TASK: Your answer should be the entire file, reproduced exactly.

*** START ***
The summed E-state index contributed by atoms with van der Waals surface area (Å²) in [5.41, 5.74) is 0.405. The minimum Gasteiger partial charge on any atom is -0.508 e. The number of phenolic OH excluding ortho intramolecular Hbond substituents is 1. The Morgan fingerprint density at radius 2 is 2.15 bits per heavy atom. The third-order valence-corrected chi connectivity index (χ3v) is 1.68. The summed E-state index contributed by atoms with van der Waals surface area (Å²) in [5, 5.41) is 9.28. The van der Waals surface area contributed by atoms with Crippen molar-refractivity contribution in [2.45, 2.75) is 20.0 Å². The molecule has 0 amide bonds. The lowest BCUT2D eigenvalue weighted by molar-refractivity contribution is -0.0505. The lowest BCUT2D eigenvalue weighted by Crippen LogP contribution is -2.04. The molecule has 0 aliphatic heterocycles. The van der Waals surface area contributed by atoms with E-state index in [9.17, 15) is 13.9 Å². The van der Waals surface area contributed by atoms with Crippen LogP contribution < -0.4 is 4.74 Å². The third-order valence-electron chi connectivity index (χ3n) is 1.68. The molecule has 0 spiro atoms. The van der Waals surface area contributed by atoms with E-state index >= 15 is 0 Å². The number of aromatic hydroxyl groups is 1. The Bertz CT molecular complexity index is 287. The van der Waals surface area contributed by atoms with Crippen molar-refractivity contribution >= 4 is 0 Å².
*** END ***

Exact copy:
The summed E-state index contributed by atoms with van der Waals surface area (Å²) in [5.41, 5.74) is 0.405. The minimum Gasteiger partial charge on any atom is -0.508 e. The number of phenolic OH excluding ortho intramolecular Hbond substituents is 1. The Morgan fingerprint density at radius 2 is 2.15 bits per heavy atom. The third-order valence-corrected chi connectivity index (χ3v) is 1.68. The summed E-state index contributed by atoms with van der Waals surface area (Å²) in [5, 5.41) is 9.28. The van der Waals surface area contributed by atoms with Crippen molar-refractivity contribution in [2.45, 2.75) is 20.0 Å². The molecule has 0 amide bonds. The lowest BCUT2D eigenvalue weighted by molar-refractivity contribution is -0.0505. The lowest BCUT2D eigenvalue weighted by Crippen LogP contribution is -2.04. The molecule has 0 aliphatic heterocycles. The van der Waals surface area contributed by atoms with E-state index in [9.17, 15) is 13.9 Å². The van der Waals surface area contributed by atoms with Crippen LogP contribution < -0.4 is 4.74 Å². The third-order valence-electron chi connectivity index (χ3n) is 1.68. The molecule has 0 spiro atoms. The van der Waals surface area contributed by atoms with E-state index >= 15 is 0 Å². The number of aromatic hydroxyl groups is 1. The Bertz CT molecular complexity index is 287. The van der Waals surface area contributed by atoms with Crippen molar-refractivity contribution >= 4 is 0 Å².